It was just like going outside on the first day of spring, when the birds make their way into the skies. There was activity across the street as the Starbuck’s opened its doors and signs of normalcy crept back into our lives. Mornings had been so quiet, but maybe that was about to change? Yes, people were still wearing masks and keeping their distance, but there was a sense of hope. Even the Stock Market could feel it, showing positive gains to start the week. Optimism was in the air, even though the sun wasn’t shining. Well, it’s Portland, after all!
I’m going to do some genealogy work today. To be more specific, Legg work! I got in touch with a former co-worker after discovering a DNA connection with a potential family member of his. It’s always more interesting when I’m actually communicating with someone rather than reading another obituary. I was born a Ban(n)ister, with one or two n’s, depending on the document. The Legg and Banister families have crossed paths many times, both with strong Hoosier roots, particularly central Indiana. When we worked together, neither of us was really aware of my connection to the Banister family. I was using the name that was adopted along with me – Johnston.
My office at work happened to look-out over the former site of the adoption home, where I spent the first couple weeks of my life. There was a 35-year, 300-mile journey in-between. (See Post #104). As part of my search for answers, I took on both of my identities and established a Facebook site for each. In fact, I confused my co-worker/friend the other day by accidentally contacting him through Jerry Bannister. He has always known me as Mike Johnston, so I have to give him credit for figuring it out. Just for fun, I will occasionally communicate with myself to see if any of my friends-in-common are paying attention. For example, I wish myself a happy birthday every year, since we happen to share that date.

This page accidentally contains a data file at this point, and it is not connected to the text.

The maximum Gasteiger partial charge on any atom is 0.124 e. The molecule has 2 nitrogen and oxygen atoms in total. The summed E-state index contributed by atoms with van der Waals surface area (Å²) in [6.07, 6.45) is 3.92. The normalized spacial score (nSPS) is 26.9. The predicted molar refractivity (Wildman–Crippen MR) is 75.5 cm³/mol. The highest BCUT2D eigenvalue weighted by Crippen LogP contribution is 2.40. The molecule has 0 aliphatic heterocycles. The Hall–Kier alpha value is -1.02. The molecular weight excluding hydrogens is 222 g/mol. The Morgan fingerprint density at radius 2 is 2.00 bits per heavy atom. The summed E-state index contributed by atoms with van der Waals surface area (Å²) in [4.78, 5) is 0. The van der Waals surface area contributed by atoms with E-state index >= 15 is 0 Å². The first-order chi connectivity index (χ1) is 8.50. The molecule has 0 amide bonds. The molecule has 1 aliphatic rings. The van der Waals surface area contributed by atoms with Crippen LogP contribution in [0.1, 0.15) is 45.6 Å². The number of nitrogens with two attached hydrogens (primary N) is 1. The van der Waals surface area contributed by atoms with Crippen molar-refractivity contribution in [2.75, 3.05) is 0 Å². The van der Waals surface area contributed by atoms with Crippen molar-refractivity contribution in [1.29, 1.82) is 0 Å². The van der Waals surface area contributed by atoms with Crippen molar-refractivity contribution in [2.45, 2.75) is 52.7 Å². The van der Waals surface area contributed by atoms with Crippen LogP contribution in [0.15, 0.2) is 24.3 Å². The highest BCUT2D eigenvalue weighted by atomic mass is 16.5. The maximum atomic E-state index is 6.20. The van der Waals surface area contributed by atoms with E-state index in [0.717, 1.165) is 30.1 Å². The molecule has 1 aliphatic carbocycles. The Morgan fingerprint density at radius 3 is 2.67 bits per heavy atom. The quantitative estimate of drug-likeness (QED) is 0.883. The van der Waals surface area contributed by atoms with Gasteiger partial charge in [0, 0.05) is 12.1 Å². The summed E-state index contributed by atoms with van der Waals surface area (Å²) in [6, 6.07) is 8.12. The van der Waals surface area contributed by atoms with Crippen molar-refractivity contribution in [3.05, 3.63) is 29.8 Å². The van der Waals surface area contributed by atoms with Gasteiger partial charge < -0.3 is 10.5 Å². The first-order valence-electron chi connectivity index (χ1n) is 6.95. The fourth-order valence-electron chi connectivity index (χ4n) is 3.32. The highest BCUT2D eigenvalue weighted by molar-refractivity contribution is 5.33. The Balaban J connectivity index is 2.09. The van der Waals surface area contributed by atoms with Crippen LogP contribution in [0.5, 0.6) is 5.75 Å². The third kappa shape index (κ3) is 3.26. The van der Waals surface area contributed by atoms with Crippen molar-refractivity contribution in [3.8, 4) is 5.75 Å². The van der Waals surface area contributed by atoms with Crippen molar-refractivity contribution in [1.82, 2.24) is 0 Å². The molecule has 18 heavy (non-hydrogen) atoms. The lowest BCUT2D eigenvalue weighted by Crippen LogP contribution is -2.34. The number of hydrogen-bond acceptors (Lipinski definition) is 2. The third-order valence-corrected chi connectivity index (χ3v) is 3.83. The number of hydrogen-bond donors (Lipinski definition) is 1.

There are over 800 Legg’s on my Ancestry.com “Jerry Banister Family tree.” (See Post #635). The odds favor a connection somewhere, but so far I haven’t been able to pin-point it. I have DNA matches with a Lor-Anna Legg and a Phillip Legg. Also, Mickie Sue Legg married a Banister. These are a couple of the hints that I’ve been pursuing, as my friend continues to follow-up with details on his branch of the family. It would be fun to determine that we are kin, another brewing “coincidence” in the story of my search. I used to go to the gym and in lifting weights certain workouts were designated as “Leg Days.” Well, today is a Legg Day for me!